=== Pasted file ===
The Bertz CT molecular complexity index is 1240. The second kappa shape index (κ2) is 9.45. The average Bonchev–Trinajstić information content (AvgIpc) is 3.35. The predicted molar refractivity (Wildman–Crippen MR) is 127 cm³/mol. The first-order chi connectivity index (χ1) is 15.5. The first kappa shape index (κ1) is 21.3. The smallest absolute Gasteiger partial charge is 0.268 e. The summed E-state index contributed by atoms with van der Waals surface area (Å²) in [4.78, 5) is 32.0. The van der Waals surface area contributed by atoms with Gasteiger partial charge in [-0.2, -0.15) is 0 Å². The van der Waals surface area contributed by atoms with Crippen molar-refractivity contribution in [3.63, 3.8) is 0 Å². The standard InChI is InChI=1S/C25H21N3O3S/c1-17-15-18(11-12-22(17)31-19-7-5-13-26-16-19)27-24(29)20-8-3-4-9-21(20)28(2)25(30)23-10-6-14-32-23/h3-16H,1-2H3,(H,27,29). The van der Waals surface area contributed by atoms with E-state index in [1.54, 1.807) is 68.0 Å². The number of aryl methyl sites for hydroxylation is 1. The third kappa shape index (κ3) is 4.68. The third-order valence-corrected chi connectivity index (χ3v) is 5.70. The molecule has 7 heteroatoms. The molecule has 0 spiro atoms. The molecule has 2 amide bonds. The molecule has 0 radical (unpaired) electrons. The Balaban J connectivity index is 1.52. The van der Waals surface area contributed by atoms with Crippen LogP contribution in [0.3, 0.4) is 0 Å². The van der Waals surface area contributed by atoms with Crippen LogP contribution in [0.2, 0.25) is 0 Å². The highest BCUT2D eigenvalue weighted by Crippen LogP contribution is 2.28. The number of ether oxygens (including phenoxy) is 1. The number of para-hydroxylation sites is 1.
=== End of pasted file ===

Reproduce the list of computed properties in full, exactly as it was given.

The Bertz CT molecular complexity index is 1240. The second kappa shape index (κ2) is 9.45. The average Bonchev–Trinajstić information content (AvgIpc) is 3.35. The predicted molar refractivity (Wildman–Crippen MR) is 127 cm³/mol. The first-order chi connectivity index (χ1) is 15.5. The first kappa shape index (κ1) is 21.3. The smallest absolute Gasteiger partial charge is 0.268 e. The summed E-state index contributed by atoms with van der Waals surface area (Å²) in [4.78, 5) is 32.0. The van der Waals surface area contributed by atoms with Gasteiger partial charge in [-0.2, -0.15) is 0 Å². The van der Waals surface area contributed by atoms with Crippen molar-refractivity contribution in [3.63, 3.8) is 0 Å². The standard InChI is InChI=1S/C25H21N3O3S/c1-17-15-18(11-12-22(17)31-19-7-5-13-26-16-19)27-24(29)20-8-3-4-9-21(20)28(2)25(30)23-10-6-14-32-23/h3-16H,1-2H3,(H,27,29). The van der Waals surface area contributed by atoms with E-state index in [1.54, 1.807) is 68.0 Å². The number of aryl methyl sites for hydroxylation is 1. The third kappa shape index (κ3) is 4.68. The third-order valence-corrected chi connectivity index (χ3v) is 5.70. The molecule has 7 heteroatoms. The molecule has 0 spiro atoms. The molecule has 2 amide bonds. The molecule has 0 radical (unpaired) electrons. The Balaban J connectivity index is 1.52. The van der Waals surface area contributed by atoms with Crippen LogP contribution in [0.3, 0.4) is 0 Å². The van der Waals surface area contributed by atoms with Crippen LogP contribution in [0.2, 0.25) is 0 Å². The highest BCUT2D eigenvalue weighted by Crippen LogP contribution is 2.28. The number of ether oxygens (including phenoxy) is 1. The number of para-hydroxylation sites is 1.